When his $44 billion purchase of Twitter is finalized, Elon Musk will add social-media magnate to a resume that already includes electric vehicle entrepreneur, aerospace manufacturing innovator and world’s richest person. But in seeking to preserve what he deems to be free speech and make changes related to content moderation, Musk threatens to wipe out the brand-safety guardrails that have lured wary health and pharma brands onto the platform.

For healthcare marketers, the potential impact is speculative; Musk’s bid was initially dismissed as preposterous and could still fall apart. Many social-media experts are nonetheless expressing concern about the potential effect on brand safety..

“We know Musk has been outspoken when it comes to the idea that Twitter should be the digital town square, giving a voice to all people and allowing free speech,” said Alexandra Gilson, VP, paid social at CMI Media Group. “What first comes to mind is brand safety and brands protecting themselves from contextually aligning themselves with harmful or non-factual content. That includes medical misinformation.”

Twitter currently has plenty of safeguards in place to protect brands, Gilson said. Those safeguards have paved the way for many companies, including historically risk-averse pharma organizations, to advertise on the platform. That likely won’t change in the near future.

Gilson, however, worries about what may come next.

“If this does open up in terms of allowing people to speak in less regulated ways, I think the onus is even more so on our clients — on brands, on pharma — to make sure they’re in those spaces and sharing accurate information,” Gilson stressed. “Maybe now more than ever, it’s a time for them to step in if there’s conversation swirling and it’s not the correct narrative. They need to lead those conversations and share accurate information right from the source.”

Health misinformation has become one of the biggest issues borne from the pandemic, with platforms like Facebook and YouTube pledging to crack down on inaccurate information related to vaccines. Last year, YouTube moved to boost credible health information from authoritative sources while pledging to remove inaccurate content. Meanwhile, some lawmakers have called for legislation that would remove liability protections from platforms that spread health misinformation.

Gil Bashe, chair of global health and purpose at Finn Partners, believes that Musk’s potential purchase of Twitter signals an even larger issue.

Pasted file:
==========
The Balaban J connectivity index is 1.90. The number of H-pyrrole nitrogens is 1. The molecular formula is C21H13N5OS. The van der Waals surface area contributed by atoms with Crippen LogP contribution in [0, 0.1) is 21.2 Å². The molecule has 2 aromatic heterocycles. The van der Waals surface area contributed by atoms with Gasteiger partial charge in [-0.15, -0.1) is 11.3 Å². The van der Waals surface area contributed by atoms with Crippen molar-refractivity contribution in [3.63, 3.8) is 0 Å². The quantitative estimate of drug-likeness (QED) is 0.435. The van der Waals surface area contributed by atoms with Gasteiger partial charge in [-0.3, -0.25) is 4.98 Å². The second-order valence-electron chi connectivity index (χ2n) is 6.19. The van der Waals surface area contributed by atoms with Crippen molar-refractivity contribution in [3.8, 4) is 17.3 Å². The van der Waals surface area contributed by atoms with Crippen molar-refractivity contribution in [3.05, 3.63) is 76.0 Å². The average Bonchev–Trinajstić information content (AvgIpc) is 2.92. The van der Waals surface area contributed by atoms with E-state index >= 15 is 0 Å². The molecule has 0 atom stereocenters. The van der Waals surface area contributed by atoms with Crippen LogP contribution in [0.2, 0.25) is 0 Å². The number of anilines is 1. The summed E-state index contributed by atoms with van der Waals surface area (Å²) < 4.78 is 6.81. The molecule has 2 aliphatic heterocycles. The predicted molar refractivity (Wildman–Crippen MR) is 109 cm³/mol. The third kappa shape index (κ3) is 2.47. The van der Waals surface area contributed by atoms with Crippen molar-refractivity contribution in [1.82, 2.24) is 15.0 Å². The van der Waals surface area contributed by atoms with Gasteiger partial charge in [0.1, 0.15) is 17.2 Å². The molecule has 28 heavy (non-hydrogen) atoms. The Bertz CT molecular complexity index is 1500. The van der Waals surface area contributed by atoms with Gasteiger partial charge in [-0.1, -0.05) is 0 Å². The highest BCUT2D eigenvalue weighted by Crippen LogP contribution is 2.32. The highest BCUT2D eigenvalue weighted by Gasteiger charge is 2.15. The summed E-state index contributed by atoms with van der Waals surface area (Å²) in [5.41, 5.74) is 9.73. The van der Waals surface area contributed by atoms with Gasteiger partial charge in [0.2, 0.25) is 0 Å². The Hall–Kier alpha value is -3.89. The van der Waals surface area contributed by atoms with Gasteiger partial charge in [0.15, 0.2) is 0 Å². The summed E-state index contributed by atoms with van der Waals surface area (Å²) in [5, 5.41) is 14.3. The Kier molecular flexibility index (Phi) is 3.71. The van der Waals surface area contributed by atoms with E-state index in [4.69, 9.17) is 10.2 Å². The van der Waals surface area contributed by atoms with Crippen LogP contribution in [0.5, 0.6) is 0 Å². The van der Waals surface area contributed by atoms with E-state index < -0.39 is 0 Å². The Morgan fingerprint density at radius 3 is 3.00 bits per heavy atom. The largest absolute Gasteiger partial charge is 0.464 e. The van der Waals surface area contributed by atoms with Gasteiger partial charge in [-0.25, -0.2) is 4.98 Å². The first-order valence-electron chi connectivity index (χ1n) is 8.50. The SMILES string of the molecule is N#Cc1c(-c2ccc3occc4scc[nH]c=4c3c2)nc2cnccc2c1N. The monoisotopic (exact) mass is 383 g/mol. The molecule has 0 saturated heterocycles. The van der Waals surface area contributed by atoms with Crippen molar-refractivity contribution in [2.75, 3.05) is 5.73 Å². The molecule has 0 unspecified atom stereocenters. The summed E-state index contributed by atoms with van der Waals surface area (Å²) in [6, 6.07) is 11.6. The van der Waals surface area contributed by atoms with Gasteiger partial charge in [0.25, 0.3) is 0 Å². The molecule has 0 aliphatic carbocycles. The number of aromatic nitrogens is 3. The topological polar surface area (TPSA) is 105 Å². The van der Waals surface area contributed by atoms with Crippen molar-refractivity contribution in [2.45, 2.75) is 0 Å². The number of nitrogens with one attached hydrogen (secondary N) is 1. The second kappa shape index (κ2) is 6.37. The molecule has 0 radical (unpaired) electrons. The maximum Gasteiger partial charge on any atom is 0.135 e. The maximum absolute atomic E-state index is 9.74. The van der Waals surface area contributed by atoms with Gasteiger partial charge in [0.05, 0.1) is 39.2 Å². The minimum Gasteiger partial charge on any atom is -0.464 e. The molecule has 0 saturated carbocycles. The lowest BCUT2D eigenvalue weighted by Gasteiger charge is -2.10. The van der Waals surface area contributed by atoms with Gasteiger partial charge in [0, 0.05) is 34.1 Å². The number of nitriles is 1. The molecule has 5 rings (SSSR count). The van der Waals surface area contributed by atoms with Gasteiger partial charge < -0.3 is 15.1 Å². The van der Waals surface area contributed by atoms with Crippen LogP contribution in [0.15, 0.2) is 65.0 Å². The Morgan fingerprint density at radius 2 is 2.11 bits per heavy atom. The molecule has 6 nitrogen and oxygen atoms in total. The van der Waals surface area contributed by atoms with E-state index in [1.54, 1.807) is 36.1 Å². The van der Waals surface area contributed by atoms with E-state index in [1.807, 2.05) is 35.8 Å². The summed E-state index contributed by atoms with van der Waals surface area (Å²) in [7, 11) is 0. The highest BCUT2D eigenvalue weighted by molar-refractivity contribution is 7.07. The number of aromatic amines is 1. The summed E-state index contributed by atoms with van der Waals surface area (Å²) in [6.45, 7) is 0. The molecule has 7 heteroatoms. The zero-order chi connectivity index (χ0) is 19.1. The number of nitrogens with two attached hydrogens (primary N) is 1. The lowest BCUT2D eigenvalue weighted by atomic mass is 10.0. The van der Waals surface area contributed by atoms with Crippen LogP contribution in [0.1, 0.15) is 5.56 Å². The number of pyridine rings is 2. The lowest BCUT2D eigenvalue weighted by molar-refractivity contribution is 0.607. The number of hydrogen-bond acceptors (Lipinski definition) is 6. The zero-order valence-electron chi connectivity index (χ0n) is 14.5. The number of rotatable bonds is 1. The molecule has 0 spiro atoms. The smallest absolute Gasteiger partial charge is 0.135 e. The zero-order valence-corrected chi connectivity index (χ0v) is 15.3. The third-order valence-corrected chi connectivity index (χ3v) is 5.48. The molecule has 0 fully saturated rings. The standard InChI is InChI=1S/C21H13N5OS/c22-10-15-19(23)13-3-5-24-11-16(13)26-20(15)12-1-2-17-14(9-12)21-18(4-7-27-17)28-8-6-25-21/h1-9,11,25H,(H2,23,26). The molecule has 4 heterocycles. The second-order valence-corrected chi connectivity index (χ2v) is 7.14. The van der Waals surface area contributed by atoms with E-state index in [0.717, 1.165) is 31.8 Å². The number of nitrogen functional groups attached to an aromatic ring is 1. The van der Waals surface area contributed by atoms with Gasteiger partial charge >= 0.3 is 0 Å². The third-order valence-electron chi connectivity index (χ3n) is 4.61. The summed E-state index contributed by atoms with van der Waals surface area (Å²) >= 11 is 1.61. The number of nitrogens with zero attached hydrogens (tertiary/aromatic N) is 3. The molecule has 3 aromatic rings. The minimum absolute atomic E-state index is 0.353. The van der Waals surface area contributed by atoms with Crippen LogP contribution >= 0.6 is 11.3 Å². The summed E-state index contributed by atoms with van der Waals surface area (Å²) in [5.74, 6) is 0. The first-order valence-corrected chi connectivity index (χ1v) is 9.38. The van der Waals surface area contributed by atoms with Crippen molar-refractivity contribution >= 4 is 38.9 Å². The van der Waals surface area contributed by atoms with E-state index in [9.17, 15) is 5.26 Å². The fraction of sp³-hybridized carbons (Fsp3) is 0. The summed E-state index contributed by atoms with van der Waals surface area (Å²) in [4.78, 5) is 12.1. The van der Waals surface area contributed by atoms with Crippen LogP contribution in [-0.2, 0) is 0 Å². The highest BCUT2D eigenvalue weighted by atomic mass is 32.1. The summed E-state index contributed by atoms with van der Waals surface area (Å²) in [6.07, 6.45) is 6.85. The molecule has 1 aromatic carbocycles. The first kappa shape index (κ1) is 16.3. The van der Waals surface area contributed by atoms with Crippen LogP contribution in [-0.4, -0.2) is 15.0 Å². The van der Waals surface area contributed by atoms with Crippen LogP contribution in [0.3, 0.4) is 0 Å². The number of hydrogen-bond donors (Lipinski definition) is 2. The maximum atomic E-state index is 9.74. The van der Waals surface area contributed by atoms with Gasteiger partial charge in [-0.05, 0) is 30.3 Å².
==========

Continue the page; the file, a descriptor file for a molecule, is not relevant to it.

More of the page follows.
“Healthcare delivery is always based on factual information that enables people to make informed decisions,” Bashe said. “Whenever you have an individual of power take control of a platform, whether it’s Rupert Murdoch or Elon Musk, you’ve got to reflect on how it will impact the authenticity and accuracy of information that allows people to make an informed decision, and whether the platform will be used to further someone’s personal aims.”

For pharma, of course, there are regulatory mechanisms already in place that buffer the industry from misinformation on a platform like Twitter, such as the Food and Drug Administration’s and the Federal Trade Commission’s regulations on proof of science and accuracy.

“It’ll be important that health continues to be under the watchful eye of the FDA and the FTC, which set very clear guidelines around what is accurate information,” Bashe continued. “The health sector’s commitment to science-based, regulated information is a system that remains in place as a counterbalance to the aspiration or concern of no parameters set by Musk.”

Not everyone is wary of Musk’s potential new ownership of Twitter. Chuck Hemann, president of integrated activation at Real Chemistry, believes an innovator like Musk might lead to a long-overdue revamp of the platform.

“I’m actually kind of excited to see what he’s going to do,” Hemann said.

He noted that Twitter has remained more or less the same in recent years, even as video-based platforms like TikTok surged in popularity. While Twitter introduced Spaces and new types of ad units, as well as allowed slightly longer-form content, it hasn’t changed much from a brand-marketing perspective, he argued.

“Twitter hasn’t done much over that time period to address the concerns that healthcare companies have had for years – content moderation and the presence of spam and bots being two big ones,” Hemann explained. “It’s a little too soon to know where Musk is going to take it. But if he addresses those two things in particular, it potentially becomes an even more interesting platform for healthcare brands.”

Until the deal closes and Musk offers more detail about his plans for the platform,  healthcare marketers can only do so much. Still, Gilson believes there’s an opportunity for brands to get their social-listening houses in order in advance of any changes.

“Brands will need to be proactive and do their own social listening, and see what the response is from people on the platform,” Gilson said. “It’s always good to have passive social listening in place, so you have a response ready to go when things arise, and you’re not always in reactive mode.”

Bashe agrees, adding that whether the Musk takeover of Twitter ultimately proves to be good or bad (or somewhere in between) for brand marketers, it may spur healthcare companies to review and transform their platform strategy.

“This conversation around freedom of voice and freedom to better access to care is an invitation for healthcare marketers to lean in and ask, ‘Are we doing enough to connect digitally with the people we seek to serve? Are we using digital platforms to the fullest possibility?’” Bashe said. “‘The answer to that is to do more – to do more with these platforms and to recognize that these are just not technologies, that these are spaces where people converge and share information. Information and communication is part of the care — and part of the cure.”